December 10, 2015 weblog
Google's researchers explore quantum annealing advantages
Since 2013, Google and NASA have worked on code designed for a quantum machine bought from D-Wave. Google Research Blog said Tuesday that Quantum AI lab researchers report in a new paper that has yet to be peer-reviewed that the machine can perform quantum computing operations.
The machine beat—resoundingly—a conventional computer in tests, said Tom Simonite in MIT Technology Review.
Puiu said the paper was published online by Google but has yet to pass peer-review.
"What is the Computational Value of Finite Range Tunneling?" is on the arXiv and authors are Vasil S. Denchev, Sergio Boixo, Sergei V. Isakov, Nan Ding, Ryan Babbush, Vadim Smelyanskiy, John Martinis and Hartmut Neven.
The D-Wave machine is capable of performing a limited set of tasks; it's not a universal quantum computer, according to ZME Science. The machine can run code 100 million times faster than a conventional single-core processor, he said, but only for specific problems.
"Google and NASA announced that the D-Wave computer can actually walk the talk for some highly specialized workloads known as annealing," he said in ZME Science. "In a face to face stand-off, the researchers used simulated annealing on a conventional processor, and quantum annealing on the D-Wave machine. For this particular workload, the D-Wave computer was able to solve the problem 100 million times faster."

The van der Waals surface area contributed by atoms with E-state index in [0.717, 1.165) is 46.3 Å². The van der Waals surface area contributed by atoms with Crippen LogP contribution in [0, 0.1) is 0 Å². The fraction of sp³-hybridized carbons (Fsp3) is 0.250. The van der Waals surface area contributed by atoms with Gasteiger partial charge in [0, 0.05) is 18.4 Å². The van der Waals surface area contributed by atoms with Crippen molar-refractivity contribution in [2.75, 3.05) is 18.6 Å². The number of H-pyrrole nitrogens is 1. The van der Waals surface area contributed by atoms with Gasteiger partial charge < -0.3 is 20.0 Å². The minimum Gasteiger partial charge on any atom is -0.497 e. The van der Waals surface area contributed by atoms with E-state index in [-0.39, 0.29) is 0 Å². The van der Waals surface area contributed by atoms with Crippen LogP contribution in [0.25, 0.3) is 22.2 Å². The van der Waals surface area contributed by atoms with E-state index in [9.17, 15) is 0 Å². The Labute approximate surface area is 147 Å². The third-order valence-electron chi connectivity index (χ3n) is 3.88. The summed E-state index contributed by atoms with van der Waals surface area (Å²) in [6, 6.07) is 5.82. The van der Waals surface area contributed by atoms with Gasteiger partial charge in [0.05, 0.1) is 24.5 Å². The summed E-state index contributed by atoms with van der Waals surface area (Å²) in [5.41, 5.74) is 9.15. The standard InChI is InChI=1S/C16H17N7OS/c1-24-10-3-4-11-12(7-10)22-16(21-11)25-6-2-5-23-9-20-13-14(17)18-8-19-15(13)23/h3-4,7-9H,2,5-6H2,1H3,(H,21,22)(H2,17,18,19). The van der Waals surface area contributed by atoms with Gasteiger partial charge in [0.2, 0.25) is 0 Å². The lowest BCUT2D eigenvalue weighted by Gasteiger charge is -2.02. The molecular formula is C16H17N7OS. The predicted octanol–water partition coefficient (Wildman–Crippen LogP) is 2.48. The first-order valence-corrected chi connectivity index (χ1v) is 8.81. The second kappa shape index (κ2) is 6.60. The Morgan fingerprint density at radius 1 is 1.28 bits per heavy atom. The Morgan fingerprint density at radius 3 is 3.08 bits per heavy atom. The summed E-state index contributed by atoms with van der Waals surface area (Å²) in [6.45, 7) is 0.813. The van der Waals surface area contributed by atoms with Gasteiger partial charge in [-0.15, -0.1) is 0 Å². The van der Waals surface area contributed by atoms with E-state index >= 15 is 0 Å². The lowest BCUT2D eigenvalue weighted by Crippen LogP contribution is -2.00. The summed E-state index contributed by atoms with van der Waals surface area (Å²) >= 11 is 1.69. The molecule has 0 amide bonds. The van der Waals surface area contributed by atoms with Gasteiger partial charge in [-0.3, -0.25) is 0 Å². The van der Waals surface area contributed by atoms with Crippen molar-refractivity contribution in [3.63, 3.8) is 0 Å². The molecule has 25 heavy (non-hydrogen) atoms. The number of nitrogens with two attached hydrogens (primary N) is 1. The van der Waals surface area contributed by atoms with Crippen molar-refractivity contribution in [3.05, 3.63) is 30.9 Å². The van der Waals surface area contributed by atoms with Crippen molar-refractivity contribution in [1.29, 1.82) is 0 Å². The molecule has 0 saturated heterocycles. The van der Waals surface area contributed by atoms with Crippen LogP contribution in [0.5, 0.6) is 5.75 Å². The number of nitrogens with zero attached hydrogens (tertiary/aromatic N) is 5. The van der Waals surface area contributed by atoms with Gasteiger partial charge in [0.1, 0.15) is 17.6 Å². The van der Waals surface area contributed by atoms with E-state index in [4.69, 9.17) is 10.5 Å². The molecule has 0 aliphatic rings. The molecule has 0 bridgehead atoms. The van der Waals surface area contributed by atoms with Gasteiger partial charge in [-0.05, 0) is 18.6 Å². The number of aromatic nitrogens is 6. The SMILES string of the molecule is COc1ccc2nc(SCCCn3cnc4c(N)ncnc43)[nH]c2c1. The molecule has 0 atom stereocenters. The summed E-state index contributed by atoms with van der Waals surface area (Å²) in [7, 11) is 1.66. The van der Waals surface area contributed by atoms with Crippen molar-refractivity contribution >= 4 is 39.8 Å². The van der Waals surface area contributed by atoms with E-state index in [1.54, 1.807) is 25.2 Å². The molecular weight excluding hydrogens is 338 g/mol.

Simonite said the machine "really can use quantum physics to work through a type of math that's crucial to artificial intelligence much faster than a conventional computer."
Simonite said that D-Wave's chips are controversial among quantum physicists; researchers have been unable to prove conclusively that the devices can tap into quantum physics to beat out conventional computers. Nonetheless, "For a specific, carefully crafted proof-of-concept problem we achieve a 100-million-fold speed-up," said Neven, one of the co-authors of the paper, in MIT Technology Review.
Neven, Director of Engineering, provided some background for the news; he also wrote about the work on the Google Research Blog on Tuesday.
"During the last two years, the Google Quantum AI team has made progress in understanding the physics governing quantum annealers. We recently applied these new insights to construct proof-of-principle optimization problems and programmed these into the D-Wave 2X quantum annealer that Google operates jointly with NASA."
What they hoped to demonstrate: quantum annealing, wrote Neven, can offer runtime advantages for hard optimization problems characterized by rugged energy landscapes.
Simonite talked about what quantum annealer means. The computer installed at the Ames center in Mountain View operates on data using a superconducting chip called a quantum annealer and the annealer is hard-coded with an algorithm suited to optimization problems, common in machine-learning and artificial-intelligence software.
Jacob Aron in New Scientist explained it further:
"D-Wave's computer is a specialized device called a quantum annealer, which works by exploring an energy landscape of hills and valleys that corresponds to the problem it is trying to solve. The goal is to reach the lowest point on this landscape, which corresponds to the best solution. A property called quantum tunneling allows the D-Wave to traverse this landscape more quickly by "tunneling" through the hills, thus theoretically letting it reach an answer faster."